A study by researchers at UCLA’s Semel Institute for Neuroscience and Human Behavior has found that a healthy diet, regular physical activity, and a normal body mass index can reduce the incidence of protein build-ups that are associated with the onset of Alzheimer’s disease.

In the study, 44 adults ranging in age from 40 to 85 (mean age: 62.6) with mild memory changes but no dementia underwent an experimental type of PET scan to measure the level of plaque and tangles in the brain. Researchers also collected information on participants’ body mass index, levels of physical activity, diet, and other lifestyle factors. Plaque, deposits of a toxic protein called beta-amyloid in the spaces between nerve cells in the brain; and tangles, knotted threads of the tau protein found within brain cells, are considered the key indicators of Alzheimer’s.

The study found that each one of several lifestyle factors a healthy body mass index, physical activity, and a Mediterranean diet were linked to lower levels of plaques and tangles on the brain scans. (The Mediterranean diet is rich in fruits, vegetables, legumes, cereals, and fish and low in meat and dairy, and characterized by a high ratio of monounsaturated to saturated fats, and mild to moderate alcohol consumption.)

“The fact that we could detect this influence of lifestyle at a molecular level before the beginning of serious memory problems surprised us,” said Dr. David Merrill, the lead author of the study, which appears in a recent issue of the American Journal of Geriatric Psychiatry.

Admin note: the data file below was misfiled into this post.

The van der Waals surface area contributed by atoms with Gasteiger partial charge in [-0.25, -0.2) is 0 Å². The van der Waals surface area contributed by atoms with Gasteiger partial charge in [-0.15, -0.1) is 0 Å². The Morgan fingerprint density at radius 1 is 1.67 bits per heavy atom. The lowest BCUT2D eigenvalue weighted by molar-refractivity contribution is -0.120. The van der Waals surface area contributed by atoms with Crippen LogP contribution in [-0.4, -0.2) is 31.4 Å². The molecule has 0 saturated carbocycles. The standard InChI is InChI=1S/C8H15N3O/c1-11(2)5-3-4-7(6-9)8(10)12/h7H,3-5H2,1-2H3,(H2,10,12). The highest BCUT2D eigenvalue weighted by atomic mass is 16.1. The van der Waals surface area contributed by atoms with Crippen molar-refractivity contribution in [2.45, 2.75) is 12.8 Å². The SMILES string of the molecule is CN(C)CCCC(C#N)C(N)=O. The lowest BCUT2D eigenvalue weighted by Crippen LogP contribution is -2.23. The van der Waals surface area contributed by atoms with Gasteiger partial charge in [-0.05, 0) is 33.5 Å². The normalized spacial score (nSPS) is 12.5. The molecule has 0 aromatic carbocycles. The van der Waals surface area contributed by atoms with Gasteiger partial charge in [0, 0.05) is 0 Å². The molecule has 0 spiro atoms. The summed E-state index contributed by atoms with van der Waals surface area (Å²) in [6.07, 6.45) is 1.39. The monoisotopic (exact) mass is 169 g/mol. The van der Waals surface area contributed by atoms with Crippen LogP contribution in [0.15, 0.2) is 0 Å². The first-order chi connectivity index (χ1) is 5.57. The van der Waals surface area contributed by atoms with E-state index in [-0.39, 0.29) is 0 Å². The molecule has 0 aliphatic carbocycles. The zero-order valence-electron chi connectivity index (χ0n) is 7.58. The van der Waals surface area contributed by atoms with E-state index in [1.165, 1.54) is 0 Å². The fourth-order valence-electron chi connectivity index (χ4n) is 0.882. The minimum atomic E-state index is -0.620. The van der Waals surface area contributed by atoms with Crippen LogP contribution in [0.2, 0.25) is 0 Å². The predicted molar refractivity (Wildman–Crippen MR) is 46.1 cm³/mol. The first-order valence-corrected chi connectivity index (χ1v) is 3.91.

Earlier studies have linked a healthy lifestyle to delays in the onset of Alzheimer’s. However, the new study is the first to demonstrate how lifestyle factors directly influence abnormal proteins in people with subtle memory loss who have not yet been diagnosed with dementia, Merrill said. Healthy lifestyle factors also have been shown to be related to reduced shrinking of the brain and lower rates of atrophy in people with Alzheimer’s.

Older age is the No. 1 non-modifiable risk factor for Alzheimer’s disease, which affects an estimated 5.2 million people in the United States and results in more than $200 billion in health care costs annually.

“The study reinforces the importance of living a healthy life to prevent Alzheimer’s, even before the development of clinically significant dementia,”

Read More


—————–

By: Caralin Walsh
Title: Diet and Exercise Linked to Alzheimer’s
Sourced From: alternativemedicine.com/diet-and-exercise-linked-to-alzheimers/
Published Date: Tue, 15 Sep 2020 15:33:41 +0000





Did you miss our previous article…
https://holisticnewslive.com/?p=5318
Author
Holistic News Team
Holistic News Team
Anna Benning - Social Media Manager for Holistic News Live. Self taught naturopathy remedies, herb gardening, yoga, and meditation

Leave a Reply

Your email address will not be published. Required fields are marked *